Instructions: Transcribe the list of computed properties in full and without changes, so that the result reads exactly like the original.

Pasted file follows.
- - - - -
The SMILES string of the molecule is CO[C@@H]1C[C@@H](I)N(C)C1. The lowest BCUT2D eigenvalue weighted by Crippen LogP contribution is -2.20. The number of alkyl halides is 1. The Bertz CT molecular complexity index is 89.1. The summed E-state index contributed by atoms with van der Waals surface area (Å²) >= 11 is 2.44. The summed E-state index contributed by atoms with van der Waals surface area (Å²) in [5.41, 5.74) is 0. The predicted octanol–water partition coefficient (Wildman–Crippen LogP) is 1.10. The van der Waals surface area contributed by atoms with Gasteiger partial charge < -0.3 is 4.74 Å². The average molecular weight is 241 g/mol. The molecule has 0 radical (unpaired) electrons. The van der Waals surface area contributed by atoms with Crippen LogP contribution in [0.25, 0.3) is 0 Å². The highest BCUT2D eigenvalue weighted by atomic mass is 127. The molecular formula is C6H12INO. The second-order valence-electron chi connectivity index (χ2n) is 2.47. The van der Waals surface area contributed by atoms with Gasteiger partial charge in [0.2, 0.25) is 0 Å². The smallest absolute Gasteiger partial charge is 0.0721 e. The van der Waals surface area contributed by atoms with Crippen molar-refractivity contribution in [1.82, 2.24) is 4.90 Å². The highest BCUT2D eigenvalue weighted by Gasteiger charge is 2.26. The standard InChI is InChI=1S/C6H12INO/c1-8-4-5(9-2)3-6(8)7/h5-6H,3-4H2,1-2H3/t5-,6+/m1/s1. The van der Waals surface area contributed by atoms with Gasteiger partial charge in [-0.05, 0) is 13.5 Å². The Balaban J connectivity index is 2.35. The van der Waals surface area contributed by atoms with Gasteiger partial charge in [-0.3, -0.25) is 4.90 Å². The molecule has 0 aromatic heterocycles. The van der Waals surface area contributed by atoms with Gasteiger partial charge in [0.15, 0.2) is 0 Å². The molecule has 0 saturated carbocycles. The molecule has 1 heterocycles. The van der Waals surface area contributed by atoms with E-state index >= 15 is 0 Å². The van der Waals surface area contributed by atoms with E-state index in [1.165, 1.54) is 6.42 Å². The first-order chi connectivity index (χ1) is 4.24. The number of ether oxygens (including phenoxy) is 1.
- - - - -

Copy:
The SMILES string of the molecule is CO[C@@H]1C[C@@H](I)N(C)C1. The lowest BCUT2D eigenvalue weighted by Crippen LogP contribution is -2.20. The number of alkyl halides is 1. The Bertz CT molecular complexity index is 89.1. The summed E-state index contributed by atoms with van der Waals surface area (Å²) >= 11 is 2.44. The summed E-state index contributed by atoms with van der Waals surface area (Å²) in [5.41, 5.74) is 0. The predicted octanol–water partition coefficient (Wildman–Crippen LogP) is 1.10. The van der Waals surface area contributed by atoms with Gasteiger partial charge < -0.3 is 4.74 Å². The average molecular weight is 241 g/mol. The molecule has 0 radical (unpaired) electrons. The van der Waals surface area contributed by atoms with Crippen LogP contribution in [0.25, 0.3) is 0 Å². The highest BCUT2D eigenvalue weighted by atomic mass is 127. The molecular formula is C6H12INO. The second-order valence-electron chi connectivity index (χ2n) is 2.47. The van der Waals surface area contributed by atoms with Gasteiger partial charge in [0.2, 0.25) is 0 Å². The smallest absolute Gasteiger partial charge is 0.0721 e. The van der Waals surface area contributed by atoms with Crippen molar-refractivity contribution in [1.82, 2.24) is 4.90 Å². The highest BCUT2D eigenvalue weighted by Gasteiger charge is 2.26. The standard InChI is InChI=1S/C6H12INO/c1-8-4-5(9-2)3-6(8)7/h5-6H,3-4H2,1-2H3/t5-,6+/m1/s1. The van der Waals surface area contributed by atoms with Gasteiger partial charge in [-0.05, 0) is 13.5 Å². The Balaban J connectivity index is 2.35. The van der Waals surface area contributed by atoms with Gasteiger partial charge in [-0.3, -0.25) is 4.90 Å². The molecule has 0 aromatic heterocycles. The van der Waals surface area contributed by atoms with Gasteiger partial charge in [0.15, 0.2) is 0 Å². The molecule has 0 saturated carbocycles. The molecule has 1 heterocycles. The van der Waals surface area contributed by atoms with E-state index >= 15 is 0 Å². The van der Waals surface area contributed by atoms with E-state index in [1.165, 1.54) is 6.42 Å². The first-order chi connectivity index (χ1) is 4.24. The number of ether oxygens (including phenoxy) is 1.